SYNOPSIS: In the world Tess lives in, time travel is real, and reality is fluid. Cultural Geologists, traveling to the past through five natural rock formations known as the Machines, can edit the past in minor ways. But, going to a punk concert in her past, Tess realizes that someone is trying to edit women’s rights out of history. Jumping between past, present, and future, Newitz tracks her quest to protect the female future and redeem her own troubled, violent past.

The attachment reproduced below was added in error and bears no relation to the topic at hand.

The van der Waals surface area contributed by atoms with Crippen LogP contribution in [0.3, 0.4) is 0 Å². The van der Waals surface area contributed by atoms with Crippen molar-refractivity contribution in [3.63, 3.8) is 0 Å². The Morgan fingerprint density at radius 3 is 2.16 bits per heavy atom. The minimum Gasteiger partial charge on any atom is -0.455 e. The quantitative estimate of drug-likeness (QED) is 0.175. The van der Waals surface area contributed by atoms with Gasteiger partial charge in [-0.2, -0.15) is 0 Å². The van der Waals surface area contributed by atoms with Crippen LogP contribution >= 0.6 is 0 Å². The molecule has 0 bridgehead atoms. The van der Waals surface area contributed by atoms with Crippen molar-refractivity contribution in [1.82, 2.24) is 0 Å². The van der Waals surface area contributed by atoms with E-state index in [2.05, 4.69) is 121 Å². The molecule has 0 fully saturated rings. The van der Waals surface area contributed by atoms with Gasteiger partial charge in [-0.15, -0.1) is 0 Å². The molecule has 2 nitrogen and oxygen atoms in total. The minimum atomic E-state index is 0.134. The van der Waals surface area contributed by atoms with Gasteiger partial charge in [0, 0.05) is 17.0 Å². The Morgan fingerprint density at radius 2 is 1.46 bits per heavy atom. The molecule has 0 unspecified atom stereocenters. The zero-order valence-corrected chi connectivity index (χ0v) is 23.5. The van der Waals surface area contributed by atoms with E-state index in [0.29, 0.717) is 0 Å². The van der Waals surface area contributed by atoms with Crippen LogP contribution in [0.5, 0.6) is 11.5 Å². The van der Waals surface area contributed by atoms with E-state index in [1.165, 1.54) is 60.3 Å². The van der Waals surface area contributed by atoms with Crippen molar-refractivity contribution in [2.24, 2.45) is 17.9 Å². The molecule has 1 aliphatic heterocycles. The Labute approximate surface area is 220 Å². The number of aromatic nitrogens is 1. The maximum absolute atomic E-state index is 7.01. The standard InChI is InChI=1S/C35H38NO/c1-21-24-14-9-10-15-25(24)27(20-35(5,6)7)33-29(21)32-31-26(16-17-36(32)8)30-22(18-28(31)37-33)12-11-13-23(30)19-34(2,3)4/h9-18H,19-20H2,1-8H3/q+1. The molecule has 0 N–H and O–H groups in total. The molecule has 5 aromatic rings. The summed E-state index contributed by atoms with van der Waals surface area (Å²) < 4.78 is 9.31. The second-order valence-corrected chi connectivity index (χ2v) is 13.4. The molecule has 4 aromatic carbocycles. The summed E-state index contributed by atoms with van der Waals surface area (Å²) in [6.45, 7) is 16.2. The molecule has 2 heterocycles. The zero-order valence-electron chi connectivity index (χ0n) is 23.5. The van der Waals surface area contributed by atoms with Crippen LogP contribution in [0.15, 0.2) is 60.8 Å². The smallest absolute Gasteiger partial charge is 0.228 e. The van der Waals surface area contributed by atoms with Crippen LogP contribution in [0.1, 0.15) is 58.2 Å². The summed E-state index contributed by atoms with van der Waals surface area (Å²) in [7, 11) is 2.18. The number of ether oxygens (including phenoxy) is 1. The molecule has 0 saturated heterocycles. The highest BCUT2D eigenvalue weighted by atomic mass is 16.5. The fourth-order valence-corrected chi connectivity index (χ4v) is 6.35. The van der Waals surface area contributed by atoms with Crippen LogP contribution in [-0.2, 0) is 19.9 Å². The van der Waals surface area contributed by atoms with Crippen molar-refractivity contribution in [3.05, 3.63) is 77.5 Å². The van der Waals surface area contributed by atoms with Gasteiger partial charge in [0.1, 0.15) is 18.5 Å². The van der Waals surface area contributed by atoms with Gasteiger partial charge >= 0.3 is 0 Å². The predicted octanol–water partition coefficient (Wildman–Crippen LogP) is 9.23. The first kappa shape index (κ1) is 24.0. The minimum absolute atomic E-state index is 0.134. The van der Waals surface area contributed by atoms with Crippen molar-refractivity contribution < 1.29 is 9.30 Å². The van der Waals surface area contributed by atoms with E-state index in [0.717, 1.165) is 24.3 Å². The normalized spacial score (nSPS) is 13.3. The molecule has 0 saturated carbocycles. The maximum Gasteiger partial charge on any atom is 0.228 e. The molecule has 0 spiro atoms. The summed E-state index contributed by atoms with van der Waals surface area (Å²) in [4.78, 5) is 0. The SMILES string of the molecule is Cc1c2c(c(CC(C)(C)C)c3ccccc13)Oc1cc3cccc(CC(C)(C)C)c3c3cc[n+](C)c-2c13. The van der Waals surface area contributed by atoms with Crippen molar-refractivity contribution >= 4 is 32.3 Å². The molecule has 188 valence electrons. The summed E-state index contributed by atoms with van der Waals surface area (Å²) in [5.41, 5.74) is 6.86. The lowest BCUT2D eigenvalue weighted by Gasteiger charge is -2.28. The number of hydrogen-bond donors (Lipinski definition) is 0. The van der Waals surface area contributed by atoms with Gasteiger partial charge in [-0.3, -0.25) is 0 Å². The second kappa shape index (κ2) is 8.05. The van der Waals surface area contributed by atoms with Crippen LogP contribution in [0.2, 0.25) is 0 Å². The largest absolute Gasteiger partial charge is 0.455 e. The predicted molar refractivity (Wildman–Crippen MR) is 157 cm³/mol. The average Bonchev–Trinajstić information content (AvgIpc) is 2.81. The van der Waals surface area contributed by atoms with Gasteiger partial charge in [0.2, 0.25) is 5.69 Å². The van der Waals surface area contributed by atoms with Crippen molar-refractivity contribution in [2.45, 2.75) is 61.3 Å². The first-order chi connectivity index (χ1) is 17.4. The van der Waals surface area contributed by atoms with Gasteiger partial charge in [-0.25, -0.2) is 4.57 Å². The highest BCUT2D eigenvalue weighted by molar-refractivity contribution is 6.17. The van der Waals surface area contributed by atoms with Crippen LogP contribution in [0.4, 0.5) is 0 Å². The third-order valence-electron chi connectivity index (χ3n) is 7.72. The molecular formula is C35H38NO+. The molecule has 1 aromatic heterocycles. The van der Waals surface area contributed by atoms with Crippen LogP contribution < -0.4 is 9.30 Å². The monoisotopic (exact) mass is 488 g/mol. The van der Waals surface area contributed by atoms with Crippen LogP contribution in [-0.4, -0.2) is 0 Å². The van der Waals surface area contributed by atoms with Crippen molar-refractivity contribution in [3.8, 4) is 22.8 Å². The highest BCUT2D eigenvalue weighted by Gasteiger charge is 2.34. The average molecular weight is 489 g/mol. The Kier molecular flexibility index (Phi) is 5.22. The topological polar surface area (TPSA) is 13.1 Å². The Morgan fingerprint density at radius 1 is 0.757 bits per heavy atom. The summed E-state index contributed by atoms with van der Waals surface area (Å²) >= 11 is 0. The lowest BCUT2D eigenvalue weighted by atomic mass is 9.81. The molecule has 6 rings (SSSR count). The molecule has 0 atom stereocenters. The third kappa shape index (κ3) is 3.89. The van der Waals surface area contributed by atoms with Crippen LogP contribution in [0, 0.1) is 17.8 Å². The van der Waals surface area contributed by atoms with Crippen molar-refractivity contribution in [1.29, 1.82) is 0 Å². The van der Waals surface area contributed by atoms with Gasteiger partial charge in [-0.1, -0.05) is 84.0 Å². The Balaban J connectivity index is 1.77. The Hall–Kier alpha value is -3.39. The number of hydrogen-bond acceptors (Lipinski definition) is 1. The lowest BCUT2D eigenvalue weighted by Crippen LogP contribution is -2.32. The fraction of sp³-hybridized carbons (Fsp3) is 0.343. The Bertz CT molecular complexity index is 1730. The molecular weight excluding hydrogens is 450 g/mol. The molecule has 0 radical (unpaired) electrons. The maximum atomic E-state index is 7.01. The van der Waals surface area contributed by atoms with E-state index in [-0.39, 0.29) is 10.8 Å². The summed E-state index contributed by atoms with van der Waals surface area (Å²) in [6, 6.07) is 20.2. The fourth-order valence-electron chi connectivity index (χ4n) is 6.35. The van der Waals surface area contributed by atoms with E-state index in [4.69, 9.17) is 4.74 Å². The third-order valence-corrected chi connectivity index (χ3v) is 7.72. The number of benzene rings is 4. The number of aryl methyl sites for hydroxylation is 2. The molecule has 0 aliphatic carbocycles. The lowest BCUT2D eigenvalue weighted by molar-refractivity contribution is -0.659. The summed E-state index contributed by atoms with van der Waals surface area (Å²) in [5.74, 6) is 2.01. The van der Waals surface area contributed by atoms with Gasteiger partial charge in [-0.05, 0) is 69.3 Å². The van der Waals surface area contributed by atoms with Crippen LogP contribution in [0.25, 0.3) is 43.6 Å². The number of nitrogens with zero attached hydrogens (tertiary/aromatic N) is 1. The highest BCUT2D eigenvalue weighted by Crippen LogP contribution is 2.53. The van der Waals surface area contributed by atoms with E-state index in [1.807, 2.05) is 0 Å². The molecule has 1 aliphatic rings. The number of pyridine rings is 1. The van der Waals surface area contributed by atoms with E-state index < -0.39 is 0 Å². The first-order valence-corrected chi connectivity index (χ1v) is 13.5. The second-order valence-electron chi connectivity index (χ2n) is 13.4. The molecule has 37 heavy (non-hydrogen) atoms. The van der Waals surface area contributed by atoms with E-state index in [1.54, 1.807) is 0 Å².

THOUGHTS: The more convoluted aspects of time-travel fiction are really well handled, and the science aspects are thoroughly enough explained. The book has a lot of energy, definitely capturing the punk culture that forms a big part of the background. There were a couple of things that kept me from really loving it, though. First, I struggle sometimes with time-travel fiction when it’s set in the past because I get distracted by historical details since I study history. I had to keep reminding myself that The Future of Another Timeline has an alternate past, but I still kept pausing and mentally arguing with how events unfolded, especially where they intersected with real political and social movements. Second, and related to this point, I felt the book lacked ultimate empathy. Some movements and characters were under-nuanced, seeming like caricatures of the views they were supposed to represent. I understand—and appreciate—a lot of the progressive sentiment of the book. And I’m not saying that people from past times shouldn’t be critiqued. But, I think there needs to be understanding, too, before critical response, and that was missing. Still, it was a fun read, and definitely one that made me think. .